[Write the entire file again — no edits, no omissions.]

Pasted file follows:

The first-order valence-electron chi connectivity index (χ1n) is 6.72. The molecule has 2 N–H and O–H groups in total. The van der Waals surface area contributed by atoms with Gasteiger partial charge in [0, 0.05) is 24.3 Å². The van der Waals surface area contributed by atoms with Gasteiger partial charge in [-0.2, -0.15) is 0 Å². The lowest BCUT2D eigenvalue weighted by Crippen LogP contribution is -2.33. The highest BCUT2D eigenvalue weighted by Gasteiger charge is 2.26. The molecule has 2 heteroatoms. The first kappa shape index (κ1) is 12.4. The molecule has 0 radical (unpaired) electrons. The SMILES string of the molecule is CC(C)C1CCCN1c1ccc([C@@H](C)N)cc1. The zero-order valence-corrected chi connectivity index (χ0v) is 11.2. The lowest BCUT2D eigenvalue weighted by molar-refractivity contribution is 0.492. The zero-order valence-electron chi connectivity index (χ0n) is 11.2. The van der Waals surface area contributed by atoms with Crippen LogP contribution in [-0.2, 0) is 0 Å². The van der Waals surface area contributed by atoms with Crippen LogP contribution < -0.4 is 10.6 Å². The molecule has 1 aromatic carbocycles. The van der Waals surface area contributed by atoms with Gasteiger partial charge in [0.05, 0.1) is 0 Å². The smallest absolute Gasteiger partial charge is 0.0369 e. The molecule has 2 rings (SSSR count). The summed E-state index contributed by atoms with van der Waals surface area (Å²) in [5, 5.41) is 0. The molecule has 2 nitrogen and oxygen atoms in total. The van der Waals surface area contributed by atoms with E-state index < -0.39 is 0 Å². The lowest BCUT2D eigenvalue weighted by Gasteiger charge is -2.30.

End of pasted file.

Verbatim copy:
The first-order valence-electron chi connectivity index (χ1n) is 6.72. The molecule has 2 N–H and O–H groups in total. The van der Waals surface area contributed by atoms with Gasteiger partial charge in [0, 0.05) is 24.3 Å². The van der Waals surface area contributed by atoms with Gasteiger partial charge in [-0.2, -0.15) is 0 Å². The lowest BCUT2D eigenvalue weighted by Crippen LogP contribution is -2.33. The highest BCUT2D eigenvalue weighted by Gasteiger charge is 2.26. The molecule has 2 heteroatoms. The first kappa shape index (κ1) is 12.4. The molecule has 0 radical (unpaired) electrons. The SMILES string of the molecule is CC(C)C1CCCN1c1ccc([C@@H](C)N)cc1. The zero-order valence-corrected chi connectivity index (χ0v) is 11.2. The lowest BCUT2D eigenvalue weighted by molar-refractivity contribution is 0.492. The zero-order valence-electron chi connectivity index (χ0n) is 11.2. The van der Waals surface area contributed by atoms with Crippen LogP contribution in [-0.2, 0) is 0 Å². The van der Waals surface area contributed by atoms with Crippen LogP contribution < -0.4 is 10.6 Å². The molecule has 1 aromatic carbocycles. The van der Waals surface area contributed by atoms with Gasteiger partial charge in [0.05, 0.1) is 0 Å². The smallest absolute Gasteiger partial charge is 0.0369 e. The molecule has 2 rings (SSSR count). The summed E-state index contributed by atoms with van der Waals surface area (Å²) in [5, 5.41) is 0. The molecule has 2 nitrogen and oxygen atoms in total. The van der Waals surface area contributed by atoms with E-state index < -0.39 is 0 Å². The lowest BCUT2D eigenvalue weighted by Gasteiger charge is -2.30.